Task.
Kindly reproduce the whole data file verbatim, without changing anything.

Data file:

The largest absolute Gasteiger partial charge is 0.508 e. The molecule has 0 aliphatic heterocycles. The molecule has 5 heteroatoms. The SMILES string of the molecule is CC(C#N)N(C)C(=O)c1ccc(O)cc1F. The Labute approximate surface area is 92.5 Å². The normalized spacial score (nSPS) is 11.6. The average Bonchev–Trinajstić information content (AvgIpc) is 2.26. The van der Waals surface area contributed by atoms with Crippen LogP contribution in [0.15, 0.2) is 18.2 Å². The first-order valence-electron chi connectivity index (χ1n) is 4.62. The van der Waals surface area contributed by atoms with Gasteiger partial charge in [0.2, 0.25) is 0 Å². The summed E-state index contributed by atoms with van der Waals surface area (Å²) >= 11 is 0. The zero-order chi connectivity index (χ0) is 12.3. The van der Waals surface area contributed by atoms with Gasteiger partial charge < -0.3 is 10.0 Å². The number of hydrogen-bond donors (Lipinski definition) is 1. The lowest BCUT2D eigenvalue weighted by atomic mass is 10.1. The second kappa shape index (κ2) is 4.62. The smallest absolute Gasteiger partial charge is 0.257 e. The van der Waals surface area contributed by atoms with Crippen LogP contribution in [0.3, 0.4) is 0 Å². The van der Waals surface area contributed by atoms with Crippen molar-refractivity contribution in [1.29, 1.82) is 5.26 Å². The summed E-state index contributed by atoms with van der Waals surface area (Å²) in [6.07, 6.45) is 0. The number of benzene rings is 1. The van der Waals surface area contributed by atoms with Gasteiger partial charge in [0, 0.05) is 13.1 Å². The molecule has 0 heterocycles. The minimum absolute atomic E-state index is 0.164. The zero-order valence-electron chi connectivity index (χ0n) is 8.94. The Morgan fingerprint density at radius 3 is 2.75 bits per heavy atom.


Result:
The largest absolute Gasteiger partial charge is 0.508 e. The molecule has 0 aliphatic heterocycles. The molecule has 5 heteroatoms. The SMILES string of the molecule is CC(C#N)N(C)C(=O)c1ccc(O)cc1F. The Labute approximate surface area is 92.5 Å². The normalized spacial score (nSPS) is 11.6. The average Bonchev–Trinajstić information content (AvgIpc) is 2.26. The van der Waals surface area contributed by atoms with Crippen LogP contribution in [0.15, 0.2) is 18.2 Å². The first-order valence-electron chi connectivity index (χ1n) is 4.62. The van der Waals surface area contributed by atoms with Gasteiger partial charge in [0.2, 0.25) is 0 Å². The summed E-state index contributed by atoms with van der Waals surface area (Å²) >= 11 is 0. The zero-order chi connectivity index (χ0) is 12.3. The van der Waals surface area contributed by atoms with Gasteiger partial charge < -0.3 is 10.0 Å². The number of hydrogen-bond donors (Lipinski definition) is 1. The lowest BCUT2D eigenvalue weighted by atomic mass is 10.1. The second kappa shape index (κ2) is 4.62. The smallest absolute Gasteiger partial charge is 0.257 e. The van der Waals surface area contributed by atoms with Crippen LogP contribution in [0.3, 0.4) is 0 Å². The van der Waals surface area contributed by atoms with Crippen molar-refractivity contribution in [1.29, 1.82) is 5.26 Å². The summed E-state index contributed by atoms with van der Waals surface area (Å²) in [6.07, 6.45) is 0. The number of benzene rings is 1. The van der Waals surface area contributed by atoms with Gasteiger partial charge in [0, 0.05) is 13.1 Å². The molecule has 0 heterocycles. The minimum absolute atomic E-state index is 0.164. The zero-order valence-electron chi connectivity index (χ0n) is 8.94. The Morgan fingerprint density at radius 3 is 2.75 bits per heavy atom.